Technically, yes, in South Africa every game reserve or National Park does have a fence, even Kruger and it’s neighbouring private reserves.  Somewhere along the border, there will be a fenceline that will act as a deterent to the wildlife, to stop them leaving the safe sanctuary of the reserve/Park and wandering off to visit local villages.
However, in Kruger, you are talking of an area that covers over 2 million hectares (for those reading this in the UK that is about the size of Wales (minus the sheep); for those in the States this is somewhere between the size of Conneticut and New Jersey; and for those in the rest of Europe, it is about the size of Slovenia).  So the chances of spending your entire game drive looking at a fence is fairly low, as with so much land to cover why would you?
Fenced reserves is a term therefore that is used for smaller reserves, and that is where it does actually have some significance.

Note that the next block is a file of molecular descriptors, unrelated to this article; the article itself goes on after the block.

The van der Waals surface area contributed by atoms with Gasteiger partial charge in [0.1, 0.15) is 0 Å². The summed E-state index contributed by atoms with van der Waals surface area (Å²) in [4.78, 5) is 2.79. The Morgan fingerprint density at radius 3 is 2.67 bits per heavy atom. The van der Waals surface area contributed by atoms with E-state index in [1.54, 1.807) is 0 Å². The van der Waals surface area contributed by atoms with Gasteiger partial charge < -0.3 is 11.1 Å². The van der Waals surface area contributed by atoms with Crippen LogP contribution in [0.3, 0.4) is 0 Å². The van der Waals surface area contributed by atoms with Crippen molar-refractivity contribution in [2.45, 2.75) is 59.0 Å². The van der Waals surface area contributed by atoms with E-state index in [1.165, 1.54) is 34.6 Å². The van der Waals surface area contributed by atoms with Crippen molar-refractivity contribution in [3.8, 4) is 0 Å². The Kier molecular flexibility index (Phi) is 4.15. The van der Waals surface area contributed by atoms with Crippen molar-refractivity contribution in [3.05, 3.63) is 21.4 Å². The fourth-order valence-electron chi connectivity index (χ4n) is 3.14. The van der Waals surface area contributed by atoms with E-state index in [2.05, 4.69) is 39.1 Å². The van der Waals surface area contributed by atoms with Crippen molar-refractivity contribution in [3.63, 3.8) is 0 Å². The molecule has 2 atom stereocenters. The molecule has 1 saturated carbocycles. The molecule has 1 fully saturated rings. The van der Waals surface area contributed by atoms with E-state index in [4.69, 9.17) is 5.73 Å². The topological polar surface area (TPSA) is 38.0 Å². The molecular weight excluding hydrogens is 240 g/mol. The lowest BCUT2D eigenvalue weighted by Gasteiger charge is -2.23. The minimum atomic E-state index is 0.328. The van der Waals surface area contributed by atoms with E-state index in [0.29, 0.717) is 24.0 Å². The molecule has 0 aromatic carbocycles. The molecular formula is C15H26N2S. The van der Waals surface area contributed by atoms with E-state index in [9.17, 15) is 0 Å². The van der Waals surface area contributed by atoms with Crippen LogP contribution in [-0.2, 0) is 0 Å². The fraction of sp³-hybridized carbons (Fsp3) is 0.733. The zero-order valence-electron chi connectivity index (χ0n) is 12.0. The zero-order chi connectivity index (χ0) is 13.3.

For example, in the Eastern Cape, all the reserves are fenced, and in the Kruger area, you have a couple of fenced reserves, such as Kapama and Thornybush.  This is because these reserves are all independently owned, so therefore the owners have to firstly differentiate their land from their neighbours, but more importantly, they have to keep their wildlife on their land too!  As a land/reserve owner, you certainly do not want your larger game such as elephant, rhino or lions wandering off to visit another reserve, so that your guests who pay to stay at your reserve don’t get to see them!  How annoying would that be!  Equally, you don’t want your pride of lions deciding to go for a wander through the local village!
Fenced reserves tend to range vastly in size – anything from 1,500 hectares up to 25,000 hectares and upwards.  Obviously, the larger the reserve, the more wildlife the area can sustain, but this will be reflected in the rates charged.
Larger reserves can also play ‘home’ to more predators, as they equally have the space to keep the plains game and buffalo that the predators will naturally hunt for food.  Get the balance between predators and their ‘food’ incorrect and you will have a reserve full of hungry lions and no buffalo!